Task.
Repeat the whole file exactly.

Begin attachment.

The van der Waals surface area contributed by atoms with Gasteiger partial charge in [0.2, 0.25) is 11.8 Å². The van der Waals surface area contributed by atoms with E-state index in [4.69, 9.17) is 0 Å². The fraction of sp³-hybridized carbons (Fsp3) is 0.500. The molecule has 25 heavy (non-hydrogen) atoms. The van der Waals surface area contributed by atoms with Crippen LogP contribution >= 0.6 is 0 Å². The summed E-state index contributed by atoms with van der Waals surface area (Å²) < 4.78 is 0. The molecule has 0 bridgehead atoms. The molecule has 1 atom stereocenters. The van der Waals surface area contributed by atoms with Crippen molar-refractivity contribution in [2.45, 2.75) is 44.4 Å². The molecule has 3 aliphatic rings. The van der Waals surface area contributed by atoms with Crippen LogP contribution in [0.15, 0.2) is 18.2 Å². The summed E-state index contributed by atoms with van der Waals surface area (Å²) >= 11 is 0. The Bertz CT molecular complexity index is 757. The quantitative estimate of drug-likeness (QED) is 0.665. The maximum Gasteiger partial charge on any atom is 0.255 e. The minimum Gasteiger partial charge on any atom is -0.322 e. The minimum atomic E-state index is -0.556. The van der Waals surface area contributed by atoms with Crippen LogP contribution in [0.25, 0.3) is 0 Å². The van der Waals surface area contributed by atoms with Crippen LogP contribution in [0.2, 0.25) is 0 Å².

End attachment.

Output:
The van der Waals surface area contributed by atoms with Gasteiger partial charge in [0.2, 0.25) is 11.8 Å². The van der Waals surface area contributed by atoms with E-state index in [4.69, 9.17) is 0 Å². The fraction of sp³-hybridized carbons (Fsp3) is 0.500. The molecule has 25 heavy (non-hydrogen) atoms. The van der Waals surface area contributed by atoms with Crippen LogP contribution >= 0.6 is 0 Å². The summed E-state index contributed by atoms with van der Waals surface area (Å²) < 4.78 is 0. The molecule has 0 bridgehead atoms. The molecule has 1 atom stereocenters. The van der Waals surface area contributed by atoms with Crippen molar-refractivity contribution in [2.45, 2.75) is 44.4 Å². The molecule has 3 aliphatic rings. The van der Waals surface area contributed by atoms with Crippen LogP contribution in [0.15, 0.2) is 18.2 Å². The summed E-state index contributed by atoms with van der Waals surface area (Å²) >= 11 is 0. The Bertz CT molecular complexity index is 757. The quantitative estimate of drug-likeness (QED) is 0.665. The maximum Gasteiger partial charge on any atom is 0.255 e. The minimum Gasteiger partial charge on any atom is -0.322 e. The minimum atomic E-state index is -0.556. The van der Waals surface area contributed by atoms with Crippen LogP contribution in [0.25, 0.3) is 0 Å². The van der Waals surface area contributed by atoms with Crippen LogP contribution in [0.2, 0.25) is 0 Å².